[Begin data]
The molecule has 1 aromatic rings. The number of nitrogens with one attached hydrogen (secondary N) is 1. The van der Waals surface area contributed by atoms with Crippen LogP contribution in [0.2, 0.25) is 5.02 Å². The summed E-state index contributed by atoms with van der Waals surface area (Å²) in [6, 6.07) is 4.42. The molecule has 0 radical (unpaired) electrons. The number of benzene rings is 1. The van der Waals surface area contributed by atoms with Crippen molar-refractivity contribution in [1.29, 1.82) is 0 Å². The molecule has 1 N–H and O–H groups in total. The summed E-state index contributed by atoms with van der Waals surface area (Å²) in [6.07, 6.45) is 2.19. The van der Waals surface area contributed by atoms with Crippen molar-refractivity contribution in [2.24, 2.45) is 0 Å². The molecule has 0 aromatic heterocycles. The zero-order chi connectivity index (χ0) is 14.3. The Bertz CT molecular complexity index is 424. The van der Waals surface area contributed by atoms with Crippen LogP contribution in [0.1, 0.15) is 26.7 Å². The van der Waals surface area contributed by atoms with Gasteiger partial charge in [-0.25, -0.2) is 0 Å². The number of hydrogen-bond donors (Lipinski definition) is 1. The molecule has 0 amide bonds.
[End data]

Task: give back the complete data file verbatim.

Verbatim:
The molecule has 1 aromatic rings. The number of nitrogens with one attached hydrogen (secondary N) is 1. The van der Waals surface area contributed by atoms with Crippen LogP contribution in [0.2, 0.25) is 5.02 Å². The summed E-state index contributed by atoms with van der Waals surface area (Å²) in [6, 6.07) is 4.42. The molecule has 0 radical (unpaired) electrons. The number of benzene rings is 1. The van der Waals surface area contributed by atoms with Crippen molar-refractivity contribution in [1.29, 1.82) is 0 Å². The molecule has 1 N–H and O–H groups in total. The summed E-state index contributed by atoms with van der Waals surface area (Å²) in [6.07, 6.45) is 2.19. The van der Waals surface area contributed by atoms with Crippen molar-refractivity contribution in [2.24, 2.45) is 0 Å². The molecule has 0 aromatic heterocycles. The zero-order chi connectivity index (χ0) is 14.3. The Bertz CT molecular complexity index is 424. The van der Waals surface area contributed by atoms with Crippen LogP contribution in [0.1, 0.15) is 26.7 Å². The van der Waals surface area contributed by atoms with Gasteiger partial charge in [-0.25, -0.2) is 0 Å². The number of hydrogen-bond donors (Lipinski definition) is 1. The molecule has 0 amide bonds.